When I tell people that R was born in Egypt, they ask, “So does that make her an Egyptian (or dual) citizen?” The short answer is no. Citizenship in Egypt is determined by the nationality of the father; therefore, I would have to be an Egyptian citizen for her to claim Egyptian citizenship.
In the United States, however, citizenship can be either patrilineal or matrilineal for a child born abroad to a citizen parent, as is our case. For R, it was a relatively straightforward process since both of her parents are US-born citizens and there are no complicating factors like unmarried parents, one non-citizen parent, missing documents, multiple passports, long-term residence abroad, etc.
This was only an issue because hers was the birth of a US citizen abroad. When someone is born in the US, their parents’ citizenship (at least as I understand it) is less an issue because citizenship is determined by their place of birth. I have Egyptian friends and students who are US citizens because they were born, for example, while their parents were doing a medical residency in the US. (And in many of these cases, they have siblings, a few years older or younger, born elsewhere who is not a US citizen.) I don’t know the citizenship laws of many places, but this law is particularly American and is, in many instances, the source of the question I get asked. Usually, though not exclusively, it is Americans who ask about her citizenship. Based on our country’s laws, we may reasonably presume that one’s birthplace always grants citizenship.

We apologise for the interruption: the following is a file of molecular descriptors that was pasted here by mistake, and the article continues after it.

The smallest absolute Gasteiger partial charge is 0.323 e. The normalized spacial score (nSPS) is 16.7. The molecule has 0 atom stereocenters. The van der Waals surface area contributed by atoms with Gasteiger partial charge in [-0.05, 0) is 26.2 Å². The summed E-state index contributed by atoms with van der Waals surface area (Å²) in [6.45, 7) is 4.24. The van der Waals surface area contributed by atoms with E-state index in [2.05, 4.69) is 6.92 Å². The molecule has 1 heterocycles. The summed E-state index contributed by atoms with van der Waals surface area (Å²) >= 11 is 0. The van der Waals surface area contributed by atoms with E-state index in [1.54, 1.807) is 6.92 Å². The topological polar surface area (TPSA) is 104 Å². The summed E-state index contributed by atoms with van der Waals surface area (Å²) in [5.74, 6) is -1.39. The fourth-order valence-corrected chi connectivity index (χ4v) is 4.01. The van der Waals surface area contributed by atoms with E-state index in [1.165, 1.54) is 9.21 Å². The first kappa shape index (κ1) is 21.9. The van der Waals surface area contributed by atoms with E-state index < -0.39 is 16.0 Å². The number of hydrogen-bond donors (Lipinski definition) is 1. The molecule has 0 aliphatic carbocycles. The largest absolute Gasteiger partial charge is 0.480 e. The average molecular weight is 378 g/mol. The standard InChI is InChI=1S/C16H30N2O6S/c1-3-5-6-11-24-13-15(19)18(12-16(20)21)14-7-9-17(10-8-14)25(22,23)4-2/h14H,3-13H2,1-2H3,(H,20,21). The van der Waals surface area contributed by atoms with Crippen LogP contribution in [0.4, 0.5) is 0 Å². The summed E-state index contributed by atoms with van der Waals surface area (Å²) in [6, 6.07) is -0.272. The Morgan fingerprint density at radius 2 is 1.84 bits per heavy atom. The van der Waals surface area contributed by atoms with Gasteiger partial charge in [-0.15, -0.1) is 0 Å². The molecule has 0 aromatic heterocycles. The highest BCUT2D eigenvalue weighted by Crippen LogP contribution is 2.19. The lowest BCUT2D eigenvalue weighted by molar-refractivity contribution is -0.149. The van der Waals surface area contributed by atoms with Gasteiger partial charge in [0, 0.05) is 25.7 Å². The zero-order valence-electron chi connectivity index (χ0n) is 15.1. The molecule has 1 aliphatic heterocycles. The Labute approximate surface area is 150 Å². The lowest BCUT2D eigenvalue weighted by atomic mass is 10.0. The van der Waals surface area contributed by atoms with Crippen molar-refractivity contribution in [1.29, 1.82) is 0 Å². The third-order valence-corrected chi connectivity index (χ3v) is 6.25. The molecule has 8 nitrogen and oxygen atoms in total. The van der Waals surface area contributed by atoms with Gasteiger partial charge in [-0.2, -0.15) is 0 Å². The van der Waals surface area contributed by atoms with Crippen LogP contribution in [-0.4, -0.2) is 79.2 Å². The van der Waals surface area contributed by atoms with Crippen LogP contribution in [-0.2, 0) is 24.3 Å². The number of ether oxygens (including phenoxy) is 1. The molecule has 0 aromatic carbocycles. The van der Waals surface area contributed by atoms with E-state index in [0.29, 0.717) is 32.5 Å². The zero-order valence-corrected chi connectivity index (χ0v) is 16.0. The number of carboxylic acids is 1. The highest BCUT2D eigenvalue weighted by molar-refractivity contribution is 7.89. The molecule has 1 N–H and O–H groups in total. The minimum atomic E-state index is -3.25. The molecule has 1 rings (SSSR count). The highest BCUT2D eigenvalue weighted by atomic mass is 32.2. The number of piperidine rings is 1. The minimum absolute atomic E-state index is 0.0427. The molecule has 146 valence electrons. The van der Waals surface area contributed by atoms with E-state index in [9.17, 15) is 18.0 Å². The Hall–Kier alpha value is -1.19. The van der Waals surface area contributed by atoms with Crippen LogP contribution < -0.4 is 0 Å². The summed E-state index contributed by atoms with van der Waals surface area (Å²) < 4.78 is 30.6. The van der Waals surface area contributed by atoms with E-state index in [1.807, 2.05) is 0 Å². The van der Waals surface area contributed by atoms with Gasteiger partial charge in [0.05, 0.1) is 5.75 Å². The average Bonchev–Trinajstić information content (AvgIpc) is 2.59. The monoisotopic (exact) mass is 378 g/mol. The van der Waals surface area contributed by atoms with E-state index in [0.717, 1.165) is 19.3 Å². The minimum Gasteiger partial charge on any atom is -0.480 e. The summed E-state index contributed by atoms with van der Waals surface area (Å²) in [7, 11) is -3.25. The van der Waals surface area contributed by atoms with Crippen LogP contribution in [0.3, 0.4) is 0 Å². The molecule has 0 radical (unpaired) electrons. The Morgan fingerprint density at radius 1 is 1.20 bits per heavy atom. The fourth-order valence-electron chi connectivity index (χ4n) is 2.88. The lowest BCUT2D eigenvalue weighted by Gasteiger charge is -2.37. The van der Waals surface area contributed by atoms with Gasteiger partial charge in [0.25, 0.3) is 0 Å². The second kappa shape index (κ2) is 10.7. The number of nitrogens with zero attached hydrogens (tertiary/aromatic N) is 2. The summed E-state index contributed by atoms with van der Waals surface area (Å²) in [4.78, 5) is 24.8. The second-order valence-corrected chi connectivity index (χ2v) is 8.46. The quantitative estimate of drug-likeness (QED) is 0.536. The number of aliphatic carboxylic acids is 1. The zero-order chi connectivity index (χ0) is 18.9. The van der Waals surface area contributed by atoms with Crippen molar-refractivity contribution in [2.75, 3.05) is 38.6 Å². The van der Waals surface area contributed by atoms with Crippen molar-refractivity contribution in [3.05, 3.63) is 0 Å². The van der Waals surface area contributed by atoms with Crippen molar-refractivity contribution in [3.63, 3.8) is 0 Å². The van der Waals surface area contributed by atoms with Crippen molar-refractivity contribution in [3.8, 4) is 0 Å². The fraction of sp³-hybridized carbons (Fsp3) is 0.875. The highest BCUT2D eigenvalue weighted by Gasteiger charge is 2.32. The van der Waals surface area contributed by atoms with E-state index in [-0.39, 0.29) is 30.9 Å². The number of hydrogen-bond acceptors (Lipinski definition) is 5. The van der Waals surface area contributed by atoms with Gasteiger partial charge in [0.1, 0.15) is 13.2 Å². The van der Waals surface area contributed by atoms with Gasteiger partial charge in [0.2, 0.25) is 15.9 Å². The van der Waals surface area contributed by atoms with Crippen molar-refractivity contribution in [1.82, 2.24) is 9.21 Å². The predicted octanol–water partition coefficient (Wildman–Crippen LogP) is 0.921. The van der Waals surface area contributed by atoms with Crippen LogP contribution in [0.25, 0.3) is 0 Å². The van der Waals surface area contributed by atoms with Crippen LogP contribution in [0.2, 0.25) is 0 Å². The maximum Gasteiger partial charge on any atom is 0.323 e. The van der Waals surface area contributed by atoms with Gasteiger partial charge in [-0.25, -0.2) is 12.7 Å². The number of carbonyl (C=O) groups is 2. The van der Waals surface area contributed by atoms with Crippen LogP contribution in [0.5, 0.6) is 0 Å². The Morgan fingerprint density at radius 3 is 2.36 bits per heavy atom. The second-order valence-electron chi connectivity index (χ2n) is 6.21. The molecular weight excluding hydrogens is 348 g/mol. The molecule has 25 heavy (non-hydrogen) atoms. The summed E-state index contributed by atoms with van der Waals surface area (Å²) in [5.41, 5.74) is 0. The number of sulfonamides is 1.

While this is clearly not the case, why does the US do it? The answer has its roots, as do many questions of US policy, in slavery. The 14th Amendment to the Constitution of the US granted to citizenship “all persons born or naturalized in the United States,” including former slaves. A law that based citizenship on parentage would have continued to disfranchise African Americans (and instead the courts and legislatures had to find alternative ways to effectively do that). The Constitution was amended in the wake of the Civil War in order to guarantee citizenship to the descendants of slaves in perpetuity. This history makes this law sacred.
It also means that anyone born in the US is guaranteed to be a citizen of some place. This might seem obvious, but it is not. In Egypt, for example, Palestinians who were born here typically can not become Egyptian citizens (and don’t have citizenship or a passport). Imagine a population, all born in the US over the course of several generations, who are not eligible for citizenship.
Actually there were huge exceptions to the 14th amendment. Native Americans were excluded from the 14th amendment based on their tribal citizenship until at least 1924 when the parameters for citizenship were made territorial rather than juridical. And of course, there have been decades of de facto exclusion from many of the rights conferred by citizenship on African Americans, Native Americans, and others.
While there is a lot of debate in the US about immigration, I have not heard much discussion of the important constitutional reasons why the US, given its particular history, grants citizenship in the way that it does. I have been thinking about all of this in connection to the hateful immigration law in Arizona. The expansion of citizenship in the 14th amendment gave the 13th (abolition) meaning and the 15th (franchise) a foundation. I have not heard the Tea Party arguing for the repeal of the 14th amendment yet, but I think people need to recognize that this history of expanding opportunities for citizenship is worthy of celebration, and look for more opportunities to enfranchise all people who reside in the US.